Date of Birth: 7th May, 1995
Star Sign: Taurus
Luke Bezzina had started running at a very young age, and always excelled over his peers in terms of speed. He began training with his coach Zeljko Aras at the age of thirteen, and two years after in 2010, Luke went for his first international competition at the FISEC games in Tours, France. “It was a spectacular experience and I swore to myself I’ll get lots of those coming my way in the future. I can say I kept that promise up till now. Three years down the line, I took part in the Small Nations Games in Luxembourg – a competition Malta takes very seriously – and I was pleased with my results, gaining silver in the men’s 4 by 100 relay.
I would say that the Olympic Games have been the biggest competition I’ve ever taken part in. Another big moment for me was this year’s National Championships where we finally had an interesting final in the 100m and some very promising results overall, which make us look forward to next season,” states Luke in this interview.
Photo of Luke Bezzina by: Pawlu Sultana
What sacrifices must you make to become a successful sprinter?
It takes focus and dedication, and that means doing away with a lot of nightlife. Another minor sacrifice is the diet, and I address this as minor because even though I crave junk food, I get along well with my healthy diet, as it makes me feel good and strong. Waking up early is probably the worst, especially when the weather’s bad. It’s worth it, though.
You replaced Kevin Moore, who’s facing doping allegations ahead of the competition. What were your reactions and was your participation announcement a big surprise to you?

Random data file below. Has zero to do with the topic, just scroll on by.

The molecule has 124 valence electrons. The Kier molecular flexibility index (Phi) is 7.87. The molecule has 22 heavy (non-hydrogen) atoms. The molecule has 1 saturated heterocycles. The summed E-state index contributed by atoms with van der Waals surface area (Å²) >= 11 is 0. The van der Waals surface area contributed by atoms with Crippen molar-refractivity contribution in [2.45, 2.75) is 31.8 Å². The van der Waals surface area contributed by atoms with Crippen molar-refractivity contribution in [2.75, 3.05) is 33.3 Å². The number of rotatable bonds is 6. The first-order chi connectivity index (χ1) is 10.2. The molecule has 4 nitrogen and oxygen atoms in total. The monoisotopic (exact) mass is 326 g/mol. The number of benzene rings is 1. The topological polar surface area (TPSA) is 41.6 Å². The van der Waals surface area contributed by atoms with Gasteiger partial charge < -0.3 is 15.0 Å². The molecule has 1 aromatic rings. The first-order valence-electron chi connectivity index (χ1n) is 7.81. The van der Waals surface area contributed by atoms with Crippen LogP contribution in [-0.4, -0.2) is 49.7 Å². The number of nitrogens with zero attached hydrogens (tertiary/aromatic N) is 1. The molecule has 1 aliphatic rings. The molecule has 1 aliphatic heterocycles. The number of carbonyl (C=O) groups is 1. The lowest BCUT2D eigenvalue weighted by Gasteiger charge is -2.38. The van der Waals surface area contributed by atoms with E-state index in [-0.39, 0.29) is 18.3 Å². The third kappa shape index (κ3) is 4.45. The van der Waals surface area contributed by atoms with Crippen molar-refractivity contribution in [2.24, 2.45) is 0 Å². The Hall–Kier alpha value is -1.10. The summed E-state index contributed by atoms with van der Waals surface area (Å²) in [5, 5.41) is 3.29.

I’ve never run faster than I have this season. I managed to improve my best time by quite a large margin. It was still a big surprise, but a welcome one.
What’s the most exciting part of being an athlete?
Definitely not the pre-season training! The most exciting part is the competitive season. We train much less to simply maintain all our energy and race to win. The adrenaline rush is best felt in races, and even better in those with medal chances. That’s the easy part, the one everyone sees.
Image credit: Pembroke Athleta Athletics and Triathlon
What area do you feel requires the most discipline in your sport?
There isn’t only one particular area that requires effort. There are the runs at the track, the gym sessions, the diet, proper rest and so on. All form part of the bigger picture, and I believe all must be given equal importance whether you feel like it or not. That is the discipline one learns from the sport, to do what must be done, not what you feel like doing.
How would you promote athletics to the younger generation?
To those young athletes who are hungry to run fast and aim to become Malta’s best athletes or beyond that, I would tell them that if they’re really determined to excel in what they love, they must make the hard decision and just do it. Do not miss an opportunity, ever!
Where do you see yourself in ten years’ time?
That’s a hard one to answer, as I’m more of a day-to-day person and only plan the near future. I don’t like looking too far ahead and forget to live in the present. I do however wish to have a couple of my own businesses coming along, and hopefully if all goes as planned, I’ll still be running of course!